The Seattle Seahawks own the 16-game NFL record for fewest points scored with 140 in 1992. Seattle also owns the all-time mark for fewest yards in a game when it totaled minus-7 against the L.A. Rams in 1979. The Tampa Bay Buccaneers set the modern NFL mark for worst point differential by being outscored by 287 points in 1976. The Baltimore Colts allowed an NFL-record 533 points back in 1981. The Houston Oilers claim the NFL mark for most interceptions thrown in a single season with 48 picks tossed in 1962. And the Philadelphia Eagles own the NFL’s single-season sacks allowed mark with 104 back in 1986.
Needless to say, there are many ways to measure NFL ineptitude. But the Jacksonville Jaguars might be redefining the term. The Jaguars lost 24-6 at home to the Chargers on Sunday to move to 0-7 in this season. What's worse, is how this team is losing. Jacksonville has scored 11 total points in three home games. It scored just a safety against Kansas City in a 28-2 defeat at home. It mustered three points in a 37-3 home loss to the Colts. So relatively speaking, Sunday's two field goals against the Chargers were a relative offensive explosion for the home team at EverBank Stadium.
Jacksonville is last in the NFL in yards per play (4.5), has thrown the fewest passing touchdowns (3) and are last in the league in rushing offense (63.0). The Jags might win a game somewhere along the way, but this team is making a strong case as one of — if not THE — worst NFL team during the expansion era. That won't be decided until after this season is over, however. Here is the current roster of the worst NFL teams since expansion in 2002.
1. 2008 Detroit Lions (0-16)
Point Differential: -249 (268 PF, 517 PA)
Offense (total, scoring): 30th (268.3 ypg), 27th (16.8 ppg)
Defense (total, scoring): 32nd (404.4 ypg), 32nd (32.3 ppg)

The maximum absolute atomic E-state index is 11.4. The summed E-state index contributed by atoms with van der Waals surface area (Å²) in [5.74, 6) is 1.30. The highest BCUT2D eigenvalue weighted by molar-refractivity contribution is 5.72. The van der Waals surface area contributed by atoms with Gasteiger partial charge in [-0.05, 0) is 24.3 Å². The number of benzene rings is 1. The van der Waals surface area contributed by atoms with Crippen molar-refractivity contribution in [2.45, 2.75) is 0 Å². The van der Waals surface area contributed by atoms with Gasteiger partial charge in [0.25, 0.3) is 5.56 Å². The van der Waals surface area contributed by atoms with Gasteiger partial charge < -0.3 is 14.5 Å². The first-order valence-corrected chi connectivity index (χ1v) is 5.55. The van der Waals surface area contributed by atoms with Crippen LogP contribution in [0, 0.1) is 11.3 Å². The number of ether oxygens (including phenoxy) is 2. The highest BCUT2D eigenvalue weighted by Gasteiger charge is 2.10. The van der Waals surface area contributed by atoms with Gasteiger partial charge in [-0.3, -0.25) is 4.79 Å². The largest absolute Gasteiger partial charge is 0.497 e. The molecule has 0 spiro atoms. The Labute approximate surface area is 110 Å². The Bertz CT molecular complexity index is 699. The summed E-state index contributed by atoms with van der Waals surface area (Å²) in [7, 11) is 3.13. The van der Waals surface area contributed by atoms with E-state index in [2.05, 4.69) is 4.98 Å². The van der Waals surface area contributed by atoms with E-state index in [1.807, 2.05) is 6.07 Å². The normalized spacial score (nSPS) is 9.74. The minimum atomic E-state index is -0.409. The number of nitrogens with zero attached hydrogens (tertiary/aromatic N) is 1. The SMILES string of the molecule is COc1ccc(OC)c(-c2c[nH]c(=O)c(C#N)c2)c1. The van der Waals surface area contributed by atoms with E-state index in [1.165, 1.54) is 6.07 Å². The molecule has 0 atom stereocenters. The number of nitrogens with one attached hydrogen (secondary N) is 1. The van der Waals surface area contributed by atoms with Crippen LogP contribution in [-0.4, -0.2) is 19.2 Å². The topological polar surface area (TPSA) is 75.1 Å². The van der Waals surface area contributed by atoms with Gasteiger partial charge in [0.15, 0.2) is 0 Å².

No other team has ever gone winless in the modern NFL era (16-game regular season), which means the Detroit Lions must be considered the worst team due in large part to the massive "0" in the win column. Winning is all that really matters in sports and the Lions failed in truly epic fashion. Top it off with the worst defense of the expansion era, as this team fell just 16 points shy of setting an NFL record for points allowed (533). This team posted an NFL-worst four interceptions on defense, was next to last in sacks allowed (52.0) and finished 14th in the NFC in turnover differential. Dan Orlovsky led a five-man QB platoon that featured 18 touchdowns and 19 interceptions and a combined 71.3 QB rating.
2. 2009 St. Louis Rams (1-15)
Point Differential: -261 (175 PF, 436 PA)
Offense: 29th (279.4 ypg), 32nd (10.9 ppg)
Defense: 29th (372.8 ypg), 31st (27.3 ppg)
This team redefined the term offensive struggles as its 175 points were only 35 away from the NFL mark set by Seattle (140) in 1992. It is the all-time low for a Rams team that played 16 games while the 261-point differential is the worst in franchise history as well. Marc Bulger was the leading passer with 1,469 yards, 5 TDs and 6 INTs. The team itself finished with 12 total TD passes and 21 INTs and a collective passer rating of 64.0. The Rams were shutout twice and scored 10 or fewer points in nine games. St. Louis also finished 31st in the NFL in turnover margin (-13) and 30th in team sacks (25.0). Steven Jackson was the lone bright spot on a team that won only once — against Detroit. The Rams were one of only three teams since 2002 to win one or fewer games.